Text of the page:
Apr 18

Sailboat not Required

Tag: boat workJonathon Haradon @ 9:38 pm
I’ll give you two really good reasons why I shouldn’t sew a sail: 1) I know nothing about sewing.  2) I know nothing about sails. All I know is that two months ago, while chatting about money and our sailboat, Matt said to me, “We definitely need a new sail.  Why don’t you sew it for us?  It will save us a lot of money and you could do it in Denver. It’s a boat project that doesn’t require a boat.” It seemed so logical, so rational. Even Sailrite, the company that sells sail-making kits, said it was easy. Zip, zip, zip — and voila — done. Check out the video and see. Still, intuition suggested that the task would be daunting. When I told my friends, “I’m thinking about sewing a sail,” I couldn’t even keep a straight face. Like so many other boat projects, sailmaking was unfamiliar and overwhelming. Now, ankle deep as I am in this sailmaking endeavor, I wonder if Matt asked the question in jest.  A completed sail is wider and almost as long as my condo (ehem..currently for rent). How the heck am I supposed to do this? I do know, however, the difference between a code zero, gennaker, asymetric spinaker, drifter, crusing spinaker, and genoa. I know how to thread a bobbin. I know what tension can be applied to different sail luff configurations and how that affects the ability of a sail to go to windward.   I also know what tension can be applied to a piece of thread and how that affects looping above and below the fabric.  I understand roach. I understand how to walk the dog. I know this because I did hours of personal research, had several discussions with Matt, read a book, and talked for 30 minutes on the phone with Jeff, the head sailmaster at Sailrite, hitting him with questions I barely have enough knowledge to even be asking, let alone understand the answers.  He was extremely helpful, though I’m pretty sure he realized I was a complete greenhorn.  We need a sail though, so I pressed on, e-mailed him even more questions the next day, and then called again a few days later. I know we want something that would work in light air.  You see, the breezes in the trade-winds (which blow from 20 degrees north to 20 degrees south of the equator minus about 5 degrees of doldrums right on the equator) are actually fairly wispy most of the time, only 5-15 knots.  All of our current sails are made of Dacron, the most common synthetic sail fabric, but which would be too heavy for those light trade winds.  Our new sail, called a drifter, will be made of super lightweight nylon, much like tent fabric.  We’ll mostly be flying it in what’s called a double-head sail set-up:  the jib and the drifter are attached at the forestay, one going to port and the other to starboard, each at about a 90 degree angle to the boat.  They create a big parachute the wind pushes against, moving the boat.  To use this set-up the wind needs to be coming from generally directly behind you, give or take 20 degrees.  Coincidentally, that’s what the wind will usually be like in the trades. I also know this because I borrowed my sister’s sewing machine, and had my newfound mentor, Lauren, gave me a brief tutorial on using it.  Like a good mentor, she stepped back and let me have fun. To start, I ripped off a 4’x4′ section from my 20 foot square blue ground tarp, hoping that it would mimic nylon, because I wasn’t willing to cut up my tent.  I then impatiently cut  the 4’x4′ square into 6 different pieces to sew back together.  Once in a while, when something stopped working and I couldn’t fathom why, I’d ask for help.  Otherwise, I showed her my stitching, asked for feedback, and generally felt proud of what I had done. The process reminded me of the internship programs that my students go through. Every week, they see new things, learn new skills, and push themselves beyond their normal boundaries — under the guidance of amazing mentors. Such opportunities — in school!— are awesome, and I smiled just thinking about it. Three significant lessons emerged from the reassembly of the first tarp: 1) It would help if I cut up the tarp in straight lines. 2) It would help if I mimicked the way the sail panels would be pre-attached with double-sided tape. 3) It would help if I had more thread. So we drove over to Fancy Tiger, a local boutique thread-shop.  They have a surprising lack of thread, needles, and fabric, but an ungodly amount of yarn, and they also have sewing classes! You get to bring in your own projects and get help!  It’s like getting 10 mentors at once, for free! As far as I can tell, there’s no other shop like it for 500 miles. Back home, I cut out a second piece of tarp. This time with straight lines.  I tacked the pieces together with double-sided tape.  I used my new, bright yellow (Lauren raised her eyes at my choice, but I wanted bold) thread.  The second go was a significant improvement, and my confidence rose ten-fold. So, now, thanks to so much help, this project seems more manageable. I’ve got Lauren, and my sister, and Jeff, and the entire staff of the local thread-shop as support.  With all that scaffolding, it should be easy.  Right?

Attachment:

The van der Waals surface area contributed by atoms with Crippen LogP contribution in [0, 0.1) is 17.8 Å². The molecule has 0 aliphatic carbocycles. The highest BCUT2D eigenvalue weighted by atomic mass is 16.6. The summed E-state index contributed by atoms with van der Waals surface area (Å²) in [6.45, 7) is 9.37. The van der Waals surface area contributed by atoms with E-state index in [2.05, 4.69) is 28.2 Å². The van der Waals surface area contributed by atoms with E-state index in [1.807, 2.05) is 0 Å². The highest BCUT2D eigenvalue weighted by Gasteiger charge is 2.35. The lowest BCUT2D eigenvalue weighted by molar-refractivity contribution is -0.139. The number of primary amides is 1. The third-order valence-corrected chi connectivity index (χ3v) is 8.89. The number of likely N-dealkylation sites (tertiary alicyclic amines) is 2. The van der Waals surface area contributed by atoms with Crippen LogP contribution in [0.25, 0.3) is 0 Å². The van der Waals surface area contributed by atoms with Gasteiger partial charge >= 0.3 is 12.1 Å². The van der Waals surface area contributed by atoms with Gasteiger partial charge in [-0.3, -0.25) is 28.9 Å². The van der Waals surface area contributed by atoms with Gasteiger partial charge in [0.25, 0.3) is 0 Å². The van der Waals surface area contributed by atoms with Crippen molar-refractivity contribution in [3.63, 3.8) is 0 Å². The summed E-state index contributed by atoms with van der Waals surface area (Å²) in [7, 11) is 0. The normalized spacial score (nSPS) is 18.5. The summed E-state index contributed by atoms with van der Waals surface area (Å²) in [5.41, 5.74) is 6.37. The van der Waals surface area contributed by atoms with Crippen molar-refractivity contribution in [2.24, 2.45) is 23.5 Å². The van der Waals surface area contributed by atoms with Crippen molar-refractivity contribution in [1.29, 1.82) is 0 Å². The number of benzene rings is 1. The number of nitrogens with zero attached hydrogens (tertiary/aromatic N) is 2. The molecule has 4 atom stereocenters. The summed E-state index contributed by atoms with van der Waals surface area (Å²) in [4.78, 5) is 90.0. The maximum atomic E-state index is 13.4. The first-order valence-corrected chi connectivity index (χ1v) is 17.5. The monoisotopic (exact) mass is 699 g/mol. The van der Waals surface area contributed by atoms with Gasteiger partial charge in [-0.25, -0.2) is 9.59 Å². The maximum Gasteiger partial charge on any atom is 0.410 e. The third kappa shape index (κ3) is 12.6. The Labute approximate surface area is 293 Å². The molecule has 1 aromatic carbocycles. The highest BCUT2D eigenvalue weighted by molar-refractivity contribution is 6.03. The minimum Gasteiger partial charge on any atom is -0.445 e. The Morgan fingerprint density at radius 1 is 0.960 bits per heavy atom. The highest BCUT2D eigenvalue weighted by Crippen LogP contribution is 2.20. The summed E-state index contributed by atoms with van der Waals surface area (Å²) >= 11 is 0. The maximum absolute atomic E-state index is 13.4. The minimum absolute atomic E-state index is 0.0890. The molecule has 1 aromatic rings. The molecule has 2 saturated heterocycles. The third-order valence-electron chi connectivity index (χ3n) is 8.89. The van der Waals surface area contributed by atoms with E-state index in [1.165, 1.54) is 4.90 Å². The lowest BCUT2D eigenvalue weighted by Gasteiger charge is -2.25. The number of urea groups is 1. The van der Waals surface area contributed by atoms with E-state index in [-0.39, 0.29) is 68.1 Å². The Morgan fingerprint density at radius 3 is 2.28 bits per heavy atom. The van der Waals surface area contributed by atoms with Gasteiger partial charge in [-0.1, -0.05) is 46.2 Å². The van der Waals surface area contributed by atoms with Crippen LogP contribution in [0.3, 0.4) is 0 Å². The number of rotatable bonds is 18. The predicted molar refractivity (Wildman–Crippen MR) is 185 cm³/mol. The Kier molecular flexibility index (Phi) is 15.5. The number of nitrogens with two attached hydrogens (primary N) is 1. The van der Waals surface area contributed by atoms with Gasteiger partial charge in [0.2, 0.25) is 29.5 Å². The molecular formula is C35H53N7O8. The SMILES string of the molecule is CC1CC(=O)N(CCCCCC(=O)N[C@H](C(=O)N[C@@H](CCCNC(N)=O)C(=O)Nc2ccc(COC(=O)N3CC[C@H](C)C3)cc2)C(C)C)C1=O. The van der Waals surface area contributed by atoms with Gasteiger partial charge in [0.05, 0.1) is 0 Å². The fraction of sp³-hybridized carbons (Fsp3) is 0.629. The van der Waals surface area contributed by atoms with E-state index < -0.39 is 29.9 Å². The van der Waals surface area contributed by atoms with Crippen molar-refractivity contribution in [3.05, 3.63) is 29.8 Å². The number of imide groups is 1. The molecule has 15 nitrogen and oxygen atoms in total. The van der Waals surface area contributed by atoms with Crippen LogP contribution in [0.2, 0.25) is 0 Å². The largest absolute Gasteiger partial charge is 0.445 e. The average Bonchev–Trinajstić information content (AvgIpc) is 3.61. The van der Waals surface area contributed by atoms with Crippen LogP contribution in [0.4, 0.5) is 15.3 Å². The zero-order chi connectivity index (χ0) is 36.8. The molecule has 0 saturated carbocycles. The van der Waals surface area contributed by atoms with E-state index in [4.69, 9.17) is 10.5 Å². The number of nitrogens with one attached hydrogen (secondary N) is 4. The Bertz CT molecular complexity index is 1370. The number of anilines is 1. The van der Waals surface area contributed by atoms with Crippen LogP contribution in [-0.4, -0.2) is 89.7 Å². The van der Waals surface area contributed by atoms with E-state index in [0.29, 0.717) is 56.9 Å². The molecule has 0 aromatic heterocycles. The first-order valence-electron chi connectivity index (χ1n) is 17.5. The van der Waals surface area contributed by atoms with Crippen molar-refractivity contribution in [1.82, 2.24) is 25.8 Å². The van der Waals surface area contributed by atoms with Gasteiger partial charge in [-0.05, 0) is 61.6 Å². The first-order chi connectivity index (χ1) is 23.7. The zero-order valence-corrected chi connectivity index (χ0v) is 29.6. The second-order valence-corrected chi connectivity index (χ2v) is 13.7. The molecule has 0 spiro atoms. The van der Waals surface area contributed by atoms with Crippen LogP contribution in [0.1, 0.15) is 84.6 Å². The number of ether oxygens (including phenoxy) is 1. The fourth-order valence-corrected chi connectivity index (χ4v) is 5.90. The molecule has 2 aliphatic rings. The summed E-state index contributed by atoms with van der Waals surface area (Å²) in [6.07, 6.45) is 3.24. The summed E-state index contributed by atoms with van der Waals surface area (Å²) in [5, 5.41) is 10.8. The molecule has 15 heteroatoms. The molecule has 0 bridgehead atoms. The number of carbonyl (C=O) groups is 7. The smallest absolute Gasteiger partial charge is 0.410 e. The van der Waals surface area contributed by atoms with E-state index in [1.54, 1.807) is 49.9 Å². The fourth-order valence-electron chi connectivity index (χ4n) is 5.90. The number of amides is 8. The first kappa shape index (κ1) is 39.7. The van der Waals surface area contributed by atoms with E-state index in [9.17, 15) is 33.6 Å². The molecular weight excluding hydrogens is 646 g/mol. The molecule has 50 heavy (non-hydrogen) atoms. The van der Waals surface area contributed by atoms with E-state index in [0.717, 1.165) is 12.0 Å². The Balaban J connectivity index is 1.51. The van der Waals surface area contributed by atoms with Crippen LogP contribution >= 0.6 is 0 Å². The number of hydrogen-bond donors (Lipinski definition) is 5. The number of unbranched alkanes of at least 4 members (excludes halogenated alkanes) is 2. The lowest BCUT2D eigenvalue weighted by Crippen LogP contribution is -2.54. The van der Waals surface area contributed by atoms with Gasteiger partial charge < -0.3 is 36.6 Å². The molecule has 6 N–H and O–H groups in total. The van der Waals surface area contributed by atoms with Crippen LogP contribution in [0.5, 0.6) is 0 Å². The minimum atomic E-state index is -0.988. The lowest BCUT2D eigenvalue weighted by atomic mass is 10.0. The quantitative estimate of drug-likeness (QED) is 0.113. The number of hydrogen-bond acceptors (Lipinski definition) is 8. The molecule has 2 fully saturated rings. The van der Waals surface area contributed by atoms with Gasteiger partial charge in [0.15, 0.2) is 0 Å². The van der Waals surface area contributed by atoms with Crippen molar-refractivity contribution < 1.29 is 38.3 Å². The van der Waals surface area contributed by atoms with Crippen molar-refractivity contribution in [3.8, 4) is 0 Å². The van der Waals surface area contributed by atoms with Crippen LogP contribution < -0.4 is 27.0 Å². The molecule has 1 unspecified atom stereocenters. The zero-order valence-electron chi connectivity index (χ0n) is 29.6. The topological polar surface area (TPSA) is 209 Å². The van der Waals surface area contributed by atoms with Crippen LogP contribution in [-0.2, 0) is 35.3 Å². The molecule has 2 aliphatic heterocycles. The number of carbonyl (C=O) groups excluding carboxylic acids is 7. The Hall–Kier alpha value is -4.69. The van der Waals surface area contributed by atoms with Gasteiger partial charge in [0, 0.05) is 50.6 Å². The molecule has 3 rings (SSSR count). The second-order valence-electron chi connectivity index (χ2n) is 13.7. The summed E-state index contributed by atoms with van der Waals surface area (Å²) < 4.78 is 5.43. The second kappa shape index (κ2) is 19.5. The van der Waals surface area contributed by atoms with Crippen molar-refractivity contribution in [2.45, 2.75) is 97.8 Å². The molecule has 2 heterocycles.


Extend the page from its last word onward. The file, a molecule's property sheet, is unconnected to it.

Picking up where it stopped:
3 Responses to “Sailboat not Required”

  1. Gary says:

    So I watched the video and making a sail looks like hell. Easy? Huh!

  2. Jonathon Haradon says:

    Gary… where’s the homemaker side of you? C’mon!

  3. Paul says:

    You should put a big skull and cross-bones on the sail. Then maybe the pirates will leave you alone.

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